Discovering Desserts

Holy Cannoli! An Encounter with the Sicilian Classic Dessert

Sicilian cannoli was born out of Carnival festivities in Palermo. Traditionally, it is filled with ricotta cheese made from sheep’s milk. Funny enough, although we came across cannoli in many different shops in Italy, the one place we stumbled across a specifically Sicilian cannoli was in Zagreb, Croatia.

Rating: 3 stars

Vibes (Sheraton hotel restaurant)




Sorry Sicily and cannoli lovers, (like Tim along with his wife Nicola, with whom we raved our love of desserts) we confess we found cannoli revolting. Although the shell was bland enough to tolerate, we were barely able to handle more than two to three small bites of the cream. It started off sweet, but left a horrible aftertaste. We had to order a tiramisu in order to help us forget.

We do have to give an honorable mention to the Sheraton Zagreb for their crème brûlée, which was served with a little dish of sweetened shaved ice. This was definitely the first time we’ve ever seen this, and it lends an interesting aspect to the crème brûlée, kind of cutting through the richness of the dessert. However, we both preferred it without the shaved ice, as it made the overall flavor a bit too sweet. Since we are not in France, we will have to wait until we have tried the original version in-country before making a verdict. However, this was definitely one of the best crème brûlées we’ve ever had.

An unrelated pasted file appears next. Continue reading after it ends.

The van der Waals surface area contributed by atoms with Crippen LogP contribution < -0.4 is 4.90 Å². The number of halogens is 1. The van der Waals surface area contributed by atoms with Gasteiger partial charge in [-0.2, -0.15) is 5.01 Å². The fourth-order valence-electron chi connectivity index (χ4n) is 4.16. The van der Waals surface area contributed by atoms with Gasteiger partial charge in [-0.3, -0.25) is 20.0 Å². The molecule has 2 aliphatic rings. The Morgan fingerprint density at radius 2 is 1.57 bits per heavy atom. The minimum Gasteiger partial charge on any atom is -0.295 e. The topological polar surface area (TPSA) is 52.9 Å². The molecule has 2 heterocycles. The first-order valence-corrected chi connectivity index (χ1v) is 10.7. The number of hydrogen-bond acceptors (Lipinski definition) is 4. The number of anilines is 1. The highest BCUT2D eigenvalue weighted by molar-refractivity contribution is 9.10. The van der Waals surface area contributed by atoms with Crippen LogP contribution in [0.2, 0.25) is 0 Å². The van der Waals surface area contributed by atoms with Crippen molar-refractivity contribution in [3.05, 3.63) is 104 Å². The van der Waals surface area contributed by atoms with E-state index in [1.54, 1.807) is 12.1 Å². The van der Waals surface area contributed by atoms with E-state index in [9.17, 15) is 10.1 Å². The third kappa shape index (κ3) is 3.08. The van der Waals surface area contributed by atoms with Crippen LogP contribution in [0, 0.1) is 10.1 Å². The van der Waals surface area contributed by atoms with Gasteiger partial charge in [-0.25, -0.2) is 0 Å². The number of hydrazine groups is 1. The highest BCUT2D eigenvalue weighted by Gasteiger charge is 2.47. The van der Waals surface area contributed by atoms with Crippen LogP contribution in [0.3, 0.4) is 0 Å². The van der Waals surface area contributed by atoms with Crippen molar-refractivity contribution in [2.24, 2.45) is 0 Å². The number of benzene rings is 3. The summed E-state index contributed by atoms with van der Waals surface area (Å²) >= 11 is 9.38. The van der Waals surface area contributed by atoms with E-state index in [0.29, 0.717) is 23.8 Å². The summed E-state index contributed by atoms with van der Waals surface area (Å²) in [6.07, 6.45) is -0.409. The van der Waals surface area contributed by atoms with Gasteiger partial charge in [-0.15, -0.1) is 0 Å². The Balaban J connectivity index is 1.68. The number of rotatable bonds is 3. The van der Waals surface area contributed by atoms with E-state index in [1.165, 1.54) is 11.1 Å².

Croatian desserts didn’t make the CNN list, probably because their desserts mostly originated in neighboring countries. However, dining and cafes play a big part of their culture, Below are some snapshots of various foods we encountered.

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